Diabetes Meal Exchange
Reprinted with permission from the NIH. For a printable version please visit their website.
Talk with your health care provider about your blood glucose target levels. Print out this chart and write them in.
Ask your doctor how often you should check your blood glucose. The results from your blood glucose checks will tell you if your diabetes care plan is working. Also ask your doctor for an A1C test at least twice a year. Your A1C number gives your average blood glucose for the past 3 months.
How can I keep my blood glucose at a healthy level?
Why should I eat about the same amount at the same times each day?
Your blood glucose goes up after you eat. If you eat a big lunch one day and a small lunch the next day, your blood glucose levels will change too much.
Keep your blood glucose at a healthy level by eating about the same amount of carbohydrate foods at about the same times each day. Carbohydrate foods, also called carbs, provide glucose for energy. Starches, fruits, milk, starchy vegetables such as corn, and sweets are all carbohydrate foods.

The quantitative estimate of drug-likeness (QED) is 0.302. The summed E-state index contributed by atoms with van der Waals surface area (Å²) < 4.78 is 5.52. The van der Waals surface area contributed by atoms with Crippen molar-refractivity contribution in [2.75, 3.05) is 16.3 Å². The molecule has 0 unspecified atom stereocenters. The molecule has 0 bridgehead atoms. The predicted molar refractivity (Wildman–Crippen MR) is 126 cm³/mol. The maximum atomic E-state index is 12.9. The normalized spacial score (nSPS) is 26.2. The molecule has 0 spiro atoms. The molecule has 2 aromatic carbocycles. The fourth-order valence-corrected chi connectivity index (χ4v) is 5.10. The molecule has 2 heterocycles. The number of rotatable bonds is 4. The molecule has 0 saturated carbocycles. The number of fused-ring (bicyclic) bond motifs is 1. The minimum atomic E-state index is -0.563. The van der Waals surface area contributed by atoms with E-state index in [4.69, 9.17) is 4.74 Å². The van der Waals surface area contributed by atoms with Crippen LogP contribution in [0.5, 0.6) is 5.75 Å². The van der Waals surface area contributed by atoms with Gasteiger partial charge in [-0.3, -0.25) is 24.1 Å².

Talk with your doctor or diabetes teacher about how many meals and snacks to eat each day. Print out these clock faces and draw hands on the clocks to show when to have your meals and, if necessary, snacks.
What you eat and when affects how your diabetes medicines work. Talk with your doctor or diabetes teacher about the best times to take your diabetes medicines based on your meal plan.
Print out this chart. Fill in the names of your medicines, when to take them, and how much to take. If you take your medicine with a meal, write down the name of the meal. Draw hands on the clocks to show when to take your medicines.
Your Exercise Plan
What you eat and when also depend on how much you exercise. Exercise is an important part of staying healthy and controlling your blood glucose. Physical activity should be safe and enjoyable, so talk with your doctor about what types of exercise are right for you. Whatever kind of exercise you do, here are some special things that people with diabetes need to remember:
You should know the signs of hypoglycemia (low blood sugar) such as feeling weak or dizzy, sweating more, noticing sudden changes in your heartbeat, or feeling hungry. If you experience these symptoms, stop exercising and test your blood glucose. If it is 70 or less, eat one of the following right away:
After 15 minutes, test your blood glucose again to find out whether it has returned to a healthier level. Once blood glucose is stable, if it will be at least an hour before your next meal, it's a good idea to eat a snack.
To be safe when you exercise, carry something to treat hypoglycemia, such as glucose tablets or hard candy. Another good idea is to wear a medical identification bracelet or necklace (in case of emergency). Teach your exercise partners the signs of hypoglycemia and what to do about it.
Page Updated 12/24/2005